That may drive merchant and enterprise interest in accepting them. What’s not to like about immediate funds availability in a payment that doesn’t cost much?

Issuance is one thing. But usage is quite another. The consumer / payer side of the transaction is an unknown. What’s in it for the consumer?

That said, there are those who both believe payers will adopt crypto-based payment method and that merchants, particularly those selling cross-border, will be quite ready to jump on board.

That’s the topic of this Payments on Fire® episode.

First for Diem Acceptance

In this episode of Payments on Fire® we welcome Ran Goldi, CEO of First Digital Asset Group to talk about his broad fintech experience, cryptocurrencies, and his progression into starting First.

First is admittedly way out in front of the market. Diem won’t launch its limited USD backed stablecoin until later this year. But Goldi’s team has already taken key pages out of the fintech playbook:

  • Connect merchant shopping carts to the First service and the Diem rails
  • Handle authorization and approvals
  • Provide risk and fraud management
  • And put an API in front of it all to speed consumption of First services

Goldi’s a lot of fun to speak with and his experience gives him an authentic voice in this discussion regarding what is, in fact, the future of money.

Here’s a short video of Goldi pitching his concept


Read the Transcript

George Peabody:
Welcome to Payments On Fire, a podcast from Glenbrook Partners about the payments industry, how it works, trends and it’s evolution. I’m George Peabody, partner at Glenbrook and host of Payments On Fire. And today, I’m lucky to have back my co-host, Yvette Bohanan. Hey, Yvette.

Yvette Bohanan:
Hi, George. How are you?

George Peabody:
Great. And, great to have you back. So, as I’m fond of introducing Yvette, she is a huge part of the Glenbrook Education Program and, she also has such deep expertise and experience in payments. She brings it herself just a ton to what we do at Glenbrook. So Yvette, what’s on the agenda for our education program?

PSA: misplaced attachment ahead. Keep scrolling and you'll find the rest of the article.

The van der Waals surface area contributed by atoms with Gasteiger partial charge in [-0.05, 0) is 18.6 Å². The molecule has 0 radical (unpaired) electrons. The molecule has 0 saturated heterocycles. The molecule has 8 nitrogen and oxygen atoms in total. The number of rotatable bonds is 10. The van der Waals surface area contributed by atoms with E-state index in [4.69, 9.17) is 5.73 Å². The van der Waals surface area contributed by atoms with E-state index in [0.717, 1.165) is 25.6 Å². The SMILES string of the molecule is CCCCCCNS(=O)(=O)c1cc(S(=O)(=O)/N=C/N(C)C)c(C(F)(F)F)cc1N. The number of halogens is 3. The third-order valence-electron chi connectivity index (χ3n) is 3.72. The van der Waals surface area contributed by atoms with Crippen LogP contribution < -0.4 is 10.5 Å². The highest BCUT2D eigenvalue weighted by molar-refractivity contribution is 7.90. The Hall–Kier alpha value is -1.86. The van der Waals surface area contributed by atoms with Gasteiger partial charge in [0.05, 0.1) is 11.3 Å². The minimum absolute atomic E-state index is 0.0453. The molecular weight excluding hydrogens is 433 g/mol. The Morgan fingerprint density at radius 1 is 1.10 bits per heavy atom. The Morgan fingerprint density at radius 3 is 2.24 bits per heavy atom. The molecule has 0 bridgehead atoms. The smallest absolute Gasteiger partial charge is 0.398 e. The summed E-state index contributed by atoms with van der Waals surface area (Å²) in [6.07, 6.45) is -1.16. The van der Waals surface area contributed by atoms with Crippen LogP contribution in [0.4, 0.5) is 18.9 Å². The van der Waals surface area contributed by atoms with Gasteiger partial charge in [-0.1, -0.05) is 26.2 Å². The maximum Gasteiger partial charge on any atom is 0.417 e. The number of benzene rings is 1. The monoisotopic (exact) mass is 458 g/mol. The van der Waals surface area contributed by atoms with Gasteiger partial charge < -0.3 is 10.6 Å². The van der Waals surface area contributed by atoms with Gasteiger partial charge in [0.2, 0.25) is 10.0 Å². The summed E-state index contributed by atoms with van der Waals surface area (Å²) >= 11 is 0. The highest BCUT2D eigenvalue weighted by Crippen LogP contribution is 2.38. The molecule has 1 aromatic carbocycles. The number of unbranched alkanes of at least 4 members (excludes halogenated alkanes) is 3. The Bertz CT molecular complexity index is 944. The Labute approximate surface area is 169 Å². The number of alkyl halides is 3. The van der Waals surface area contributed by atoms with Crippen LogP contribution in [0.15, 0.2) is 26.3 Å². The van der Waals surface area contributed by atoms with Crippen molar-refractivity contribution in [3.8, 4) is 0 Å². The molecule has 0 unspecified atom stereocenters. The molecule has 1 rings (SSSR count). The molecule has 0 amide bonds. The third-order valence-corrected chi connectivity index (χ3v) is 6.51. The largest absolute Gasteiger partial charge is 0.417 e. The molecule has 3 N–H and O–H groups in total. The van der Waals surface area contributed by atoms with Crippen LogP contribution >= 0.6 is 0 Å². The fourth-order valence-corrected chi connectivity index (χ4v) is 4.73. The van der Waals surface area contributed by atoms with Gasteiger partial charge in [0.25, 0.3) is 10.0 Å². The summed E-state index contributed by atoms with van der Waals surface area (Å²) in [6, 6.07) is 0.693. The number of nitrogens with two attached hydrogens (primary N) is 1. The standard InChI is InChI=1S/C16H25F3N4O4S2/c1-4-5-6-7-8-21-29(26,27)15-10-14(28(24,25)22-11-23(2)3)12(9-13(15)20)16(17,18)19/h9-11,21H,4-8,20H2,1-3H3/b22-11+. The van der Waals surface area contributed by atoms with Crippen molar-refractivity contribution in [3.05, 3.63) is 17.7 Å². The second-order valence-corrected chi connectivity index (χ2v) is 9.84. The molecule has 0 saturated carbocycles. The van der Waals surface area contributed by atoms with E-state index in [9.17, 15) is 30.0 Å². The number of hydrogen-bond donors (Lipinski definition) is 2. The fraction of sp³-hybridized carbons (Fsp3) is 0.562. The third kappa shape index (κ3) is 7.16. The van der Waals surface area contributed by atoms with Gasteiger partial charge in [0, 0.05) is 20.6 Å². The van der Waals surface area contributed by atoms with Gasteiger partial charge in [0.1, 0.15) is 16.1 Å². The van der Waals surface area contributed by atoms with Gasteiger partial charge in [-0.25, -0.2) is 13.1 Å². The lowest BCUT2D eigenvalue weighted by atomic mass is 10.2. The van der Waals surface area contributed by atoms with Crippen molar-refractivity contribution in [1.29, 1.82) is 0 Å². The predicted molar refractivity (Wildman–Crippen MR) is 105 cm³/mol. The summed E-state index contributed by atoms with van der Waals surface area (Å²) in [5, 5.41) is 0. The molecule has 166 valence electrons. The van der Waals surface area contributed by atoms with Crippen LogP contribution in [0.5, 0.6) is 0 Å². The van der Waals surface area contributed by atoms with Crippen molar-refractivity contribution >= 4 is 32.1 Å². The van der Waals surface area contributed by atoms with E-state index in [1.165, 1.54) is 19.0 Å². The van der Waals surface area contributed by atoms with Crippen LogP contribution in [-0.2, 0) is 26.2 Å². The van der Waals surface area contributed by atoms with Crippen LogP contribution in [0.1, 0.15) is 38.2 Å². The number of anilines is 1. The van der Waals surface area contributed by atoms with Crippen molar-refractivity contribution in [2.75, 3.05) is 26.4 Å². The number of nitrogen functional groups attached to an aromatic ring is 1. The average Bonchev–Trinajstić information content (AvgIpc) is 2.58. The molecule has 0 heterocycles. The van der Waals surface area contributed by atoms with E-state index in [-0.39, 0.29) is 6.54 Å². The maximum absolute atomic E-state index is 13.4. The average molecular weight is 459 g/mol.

Yvette Bohanan:
Great question. We are busy over here in education, George. We’ve been working on an upcoming webinar and we have another boot camp as well. So, if you’re new to payments and you want to get your foundation straight and set up-

George Peabody:
Looking forward to that as always.

Yvette Bohanan:
We always have new people in there.

George Peabody:
I’m looking forward to participating again with you for our boot camps. It’s you and you are running the chat channel. Russ Jones and I are doing the stand-up and really digging the conversations we’re having with folks during the course of the workshop. Great questions, good observations on the industry so, really looking forward to getting back to that. But, let’s turn to the reason that we’re here today. This conversation is once again in our Fintech Series and, we’re here to talk with Ren Goldstein, who is the founder and CEO of First Digital Assets. And I’ll just read what it says off the website, Goldie, and then, ask you to give us a whole lot more. So, First Digital Assets Group provides connectivity to allow PSPs, IFSs, banks, currency exchanges, E-wallets and commerce enablers to plug into digital stablecoins like Facebook-led Diem and as well as to facilitate Diem payments just like cards or other payment methods. Goldi, welcome to Payments on Fire, really glad you’re here.

Ran Goldi:
Hey, thank you George. Hi, Yvette. Glad to be here, love the FinTech Series, and if I knew of the bootcamp event before, I would send all my people to your bootcamp. I’m sure it’s amazing as is ever content by Glenbrook.

George Peabody:
Well, thank you for that wonderful set up here. So, Goldi, Diem is just getting going. You’re at the sharp end of the spear here in a whole new area. But, before we start digging into what First does, why don’t you give us a little bit about your own background and how you came to this entrepreneurial expedition that you’re on.

Ran Goldi:
Sure. So, I’ll try to make it quick. I started programming when I was six. This was when I be 100% nerd. This was before people called nerds geeks, and geeks became geek squad, and then it became cool. Mark Zuckerberg made all geeks cool. So, I started programming when I was six and I was the neighborhood nerd helping people build computers and build software. And, as I was 18 after already opening my first startup when I was 16 but as I was 18, I was drafted to Intelligence Services. In Israel where I’m from, you actually have to spend about three years in the military and I was drafted to Intelligence. I actually spent five years because I loved it because it allows you to play with amazing technology and meet amazing people.

Ran Goldi: